vacancies advertise contact news tip The Vault
facebook rss twitter

Nvidia restricts sales and trades of bundled game codes

by Mark Tyson on 3 February 2017, 09:31

Tags: NVIDIA (NASDAQ:NVDA)

Quick Link: HEXUS.net/qaddx6

Add to My Vault: x

On Tuesday we saw Nvidia launch an attractive new games bundle entitled 'Prepare For Battle'. This promo bundled a GeForce GTX 1070 or 1080 with your choice of either Ubisoft's For Honor, or Tom Clancy’s Ghost Recon Wildlands, for free. In the official press release Nvidia sold the idea of using the GeForce Experience as a streamlined way to enter and use the free game code. The green team claimed that using its helper app neatly sidestepped any "long sign up webpages". Subsequently the game would then start to download via Steam, Origin or whatever.

However, there's a 'dark side' to this GeForce Experience free game code usage, as outlined in Nvidia's revised code redemption FAQ. If you scroll down to the bottom of that page you will see two important new questions and answers, as reproduced below:

  • Q: Why is GeForce Experience required to redeem a coupon code received along with a GPU purchase?
    A: Game coupon codes offered as part of a qualifying GPU or PC purchase are intended for use by the purchaser. As part of the coupon redemption process, Nvidia uses GeForce Experience to perform a hardware verification step to ensure the coupon code is redeemed on the system with the qualifying GPU.
  • Q: Why must game bundle code redemptions be completed with a qualifying graphics card, desktop or laptop?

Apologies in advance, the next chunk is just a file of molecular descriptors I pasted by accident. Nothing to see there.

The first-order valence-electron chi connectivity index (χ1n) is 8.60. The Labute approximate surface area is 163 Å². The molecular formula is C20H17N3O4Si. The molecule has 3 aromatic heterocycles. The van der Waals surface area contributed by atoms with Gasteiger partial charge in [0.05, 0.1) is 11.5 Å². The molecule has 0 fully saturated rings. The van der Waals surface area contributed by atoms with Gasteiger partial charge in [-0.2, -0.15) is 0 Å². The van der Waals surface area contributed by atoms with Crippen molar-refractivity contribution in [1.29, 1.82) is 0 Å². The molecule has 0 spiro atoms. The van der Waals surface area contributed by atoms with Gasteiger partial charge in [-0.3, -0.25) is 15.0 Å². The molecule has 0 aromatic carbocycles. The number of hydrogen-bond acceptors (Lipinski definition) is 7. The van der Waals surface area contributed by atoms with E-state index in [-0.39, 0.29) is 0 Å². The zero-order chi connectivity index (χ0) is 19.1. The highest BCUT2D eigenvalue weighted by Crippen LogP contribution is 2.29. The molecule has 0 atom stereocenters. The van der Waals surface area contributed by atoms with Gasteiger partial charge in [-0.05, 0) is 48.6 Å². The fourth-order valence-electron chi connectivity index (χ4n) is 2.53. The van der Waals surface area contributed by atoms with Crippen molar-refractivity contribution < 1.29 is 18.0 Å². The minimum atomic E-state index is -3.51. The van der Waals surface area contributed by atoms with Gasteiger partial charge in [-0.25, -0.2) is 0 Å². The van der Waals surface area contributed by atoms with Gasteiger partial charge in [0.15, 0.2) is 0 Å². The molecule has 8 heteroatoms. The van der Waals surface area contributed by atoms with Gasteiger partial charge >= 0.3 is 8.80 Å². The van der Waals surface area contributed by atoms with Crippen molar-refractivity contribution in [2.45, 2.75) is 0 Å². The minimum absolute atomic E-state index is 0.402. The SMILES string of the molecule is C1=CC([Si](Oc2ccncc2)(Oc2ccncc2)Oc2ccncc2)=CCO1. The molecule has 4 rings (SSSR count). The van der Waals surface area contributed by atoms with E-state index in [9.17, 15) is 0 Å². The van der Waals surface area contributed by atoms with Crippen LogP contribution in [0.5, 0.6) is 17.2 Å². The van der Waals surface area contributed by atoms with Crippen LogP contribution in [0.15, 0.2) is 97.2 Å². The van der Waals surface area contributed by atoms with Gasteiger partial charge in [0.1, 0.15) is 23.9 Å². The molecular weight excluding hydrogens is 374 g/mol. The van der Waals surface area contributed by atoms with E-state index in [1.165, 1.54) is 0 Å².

A: Game coupon codes offered as part of a qualifying GPU or PC purchase are intended for use by the purchaser. Redeeming the code on a qualifying system helps Nvidia verify the game is redeemed by the purchaser. Please note that only one game copy can be redeemed per qualifying GPU.

In the first bullet point above you will see that users have to have installed a qualifying GPU for the bundle code being activated. In the case of 'Prepare for Battle' it will be checking for a GeForce GTX 1070 or 1080 equipped system. If you already own the free game(s) or don't want either of the choices this new hardware verification stage severely restricts your selling options.

The motive behind the move by Nvidia isn't very clear. As Techspot reports users can remove the GeForce experience software after they have the game, they can also use it on any other machines they have their Steam account on, for example, regardless of GPU installed. We know that Nvidia is very keen for as many people as possible to sign up and use the GFE, but the hardware verification step added on top will be seen as going too far by many.



HEXUS Forums :: 18 Comments

Login with Forum Account

Don't have an account? Register today!
There's a good amount of these codes change hands. Folks see them as money off purchases or “well I have that game, it won't be wasted”. It's not going to be huge amounts of their customers but… maybe enough that it's a bad idea imo.
Game coupon codes offered as part of a qualifying GPU or PC purchase are intended for use by the purchaser.

So, I buy a card for my dad/kid/captor. By their rules, as the purchaser, I am entitled to the bundled game. But I'm not using the card.

I can see this being scrapped or bypassed in no time.
DRM at the point of purchase. Why do this? I'm really struggling to see a reason it just seems like they're shooting themselves in the foot…it will only cause a backlash and bad feeling towards those buying Nvidia cards, and they're still paying the publisher I assume regardless, or maybe that's where I've got it wrong - does the publisher only get paid if the game code is activated?
This is just like the “small print” on cashback offers.

They are hoping people will not take the offer up for various reasons and save themselves a few $$$.

What they just did instead though, is devalue their cards to many people. Ho humm.
I understand why they've done it. The idea is to give you a game to play with your new graphics card, not an overly-complicated mail-in rebate.

But it's quite frustrating. If I'm buying a £200 graphics card, having £40 worth of games that I can sell on to others helps a great deal. All it does, as shaithis said, is shift the value proposition. I can live with that - may just make another card more tempting.